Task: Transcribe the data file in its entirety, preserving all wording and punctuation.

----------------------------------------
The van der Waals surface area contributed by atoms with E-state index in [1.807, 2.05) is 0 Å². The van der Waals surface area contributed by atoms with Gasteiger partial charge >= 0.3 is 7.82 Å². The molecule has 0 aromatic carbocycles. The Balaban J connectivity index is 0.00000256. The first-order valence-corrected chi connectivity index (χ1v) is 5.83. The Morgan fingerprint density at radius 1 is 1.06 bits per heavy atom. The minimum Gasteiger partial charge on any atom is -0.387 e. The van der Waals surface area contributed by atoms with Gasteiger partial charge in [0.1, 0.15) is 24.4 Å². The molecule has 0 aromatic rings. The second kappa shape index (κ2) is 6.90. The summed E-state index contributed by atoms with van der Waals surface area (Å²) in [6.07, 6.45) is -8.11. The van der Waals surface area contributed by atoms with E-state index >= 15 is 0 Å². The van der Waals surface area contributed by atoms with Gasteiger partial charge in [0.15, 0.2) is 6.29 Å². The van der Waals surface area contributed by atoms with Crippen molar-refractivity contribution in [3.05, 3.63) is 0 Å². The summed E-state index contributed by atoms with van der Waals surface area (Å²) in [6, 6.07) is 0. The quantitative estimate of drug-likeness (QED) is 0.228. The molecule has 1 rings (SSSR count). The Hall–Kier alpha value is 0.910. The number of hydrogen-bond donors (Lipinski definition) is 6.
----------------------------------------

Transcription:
The van der Waals surface area contributed by atoms with E-state index in [1.807, 2.05) is 0 Å². The van der Waals surface area contributed by atoms with Gasteiger partial charge >= 0.3 is 7.82 Å². The molecule has 0 aromatic carbocycles. The Balaban J connectivity index is 0.00000256. The first-order valence-corrected chi connectivity index (χ1v) is 5.83. The Morgan fingerprint density at radius 1 is 1.06 bits per heavy atom. The minimum Gasteiger partial charge on any atom is -0.387 e. The van der Waals surface area contributed by atoms with Gasteiger partial charge in [0.1, 0.15) is 24.4 Å². The molecule has 0 aromatic rings. The second kappa shape index (κ2) is 6.90. The summed E-state index contributed by atoms with van der Waals surface area (Å²) in [6.07, 6.45) is -8.11. The van der Waals surface area contributed by atoms with E-state index >= 15 is 0 Å². The van der Waals surface area contributed by atoms with Gasteiger partial charge in [0.15, 0.2) is 6.29 Å². The van der Waals surface area contributed by atoms with Crippen molar-refractivity contribution in [3.05, 3.63) is 0 Å². The summed E-state index contributed by atoms with van der Waals surface area (Å²) in [6, 6.07) is 0. The quantitative estimate of drug-likeness (QED) is 0.228. The molecule has 1 rings (SSSR count). The Hall–Kier alpha value is 0.910. The number of hydrogen-bond donors (Lipinski definition) is 6.